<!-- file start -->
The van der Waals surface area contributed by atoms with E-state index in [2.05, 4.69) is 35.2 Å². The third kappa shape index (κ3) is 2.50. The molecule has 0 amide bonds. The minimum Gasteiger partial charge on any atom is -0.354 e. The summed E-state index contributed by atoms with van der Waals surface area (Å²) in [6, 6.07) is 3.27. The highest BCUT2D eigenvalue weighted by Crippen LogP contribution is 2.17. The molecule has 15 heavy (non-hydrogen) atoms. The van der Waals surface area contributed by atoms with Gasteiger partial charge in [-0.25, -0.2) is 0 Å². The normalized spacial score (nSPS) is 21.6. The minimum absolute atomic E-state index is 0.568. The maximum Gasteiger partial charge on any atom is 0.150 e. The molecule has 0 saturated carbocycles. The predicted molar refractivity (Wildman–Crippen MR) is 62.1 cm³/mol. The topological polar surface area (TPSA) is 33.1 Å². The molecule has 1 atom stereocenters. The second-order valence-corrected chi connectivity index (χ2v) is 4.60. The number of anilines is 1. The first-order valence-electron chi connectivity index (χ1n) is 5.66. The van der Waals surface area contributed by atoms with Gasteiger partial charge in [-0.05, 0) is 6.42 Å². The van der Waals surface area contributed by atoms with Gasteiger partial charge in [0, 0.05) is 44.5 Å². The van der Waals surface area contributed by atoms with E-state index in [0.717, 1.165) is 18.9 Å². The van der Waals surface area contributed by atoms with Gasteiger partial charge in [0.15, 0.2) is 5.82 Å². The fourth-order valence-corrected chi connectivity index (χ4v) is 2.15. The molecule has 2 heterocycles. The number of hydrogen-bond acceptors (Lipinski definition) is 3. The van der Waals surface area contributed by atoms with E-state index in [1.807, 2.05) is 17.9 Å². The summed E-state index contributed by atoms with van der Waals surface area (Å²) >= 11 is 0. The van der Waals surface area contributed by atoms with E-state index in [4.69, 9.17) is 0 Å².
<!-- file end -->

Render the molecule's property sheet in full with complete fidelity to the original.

The van der Waals surface area contributed by atoms with E-state index in [2.05, 4.69) is 35.2 Å². The third kappa shape index (κ3) is 2.50. The molecule has 0 amide bonds. The minimum Gasteiger partial charge on any atom is -0.354 e. The summed E-state index contributed by atoms with van der Waals surface area (Å²) in [6, 6.07) is 3.27. The highest BCUT2D eigenvalue weighted by Crippen LogP contribution is 2.17. The molecule has 15 heavy (non-hydrogen) atoms. The van der Waals surface area contributed by atoms with Gasteiger partial charge in [-0.25, -0.2) is 0 Å². The normalized spacial score (nSPS) is 21.6. The minimum absolute atomic E-state index is 0.568. The maximum Gasteiger partial charge on any atom is 0.150 e. The molecule has 0 saturated carbocycles. The predicted molar refractivity (Wildman–Crippen MR) is 62.1 cm³/mol. The topological polar surface area (TPSA) is 33.1 Å². The molecule has 1 atom stereocenters. The second-order valence-corrected chi connectivity index (χ2v) is 4.60. The number of anilines is 1. The first-order valence-electron chi connectivity index (χ1n) is 5.66. The van der Waals surface area contributed by atoms with Gasteiger partial charge in [-0.05, 0) is 6.42 Å². The van der Waals surface area contributed by atoms with Gasteiger partial charge in [0, 0.05) is 44.5 Å². The van der Waals surface area contributed by atoms with E-state index in [0.717, 1.165) is 18.9 Å². The van der Waals surface area contributed by atoms with Gasteiger partial charge in [0.15, 0.2) is 5.82 Å². The fourth-order valence-corrected chi connectivity index (χ4v) is 2.15. The molecule has 2 heterocycles. The number of hydrogen-bond acceptors (Lipinski definition) is 3. The van der Waals surface area contributed by atoms with E-state index in [1.807, 2.05) is 17.9 Å². The summed E-state index contributed by atoms with van der Waals surface area (Å²) >= 11 is 0. The van der Waals surface area contributed by atoms with E-state index in [4.69, 9.17) is 0 Å².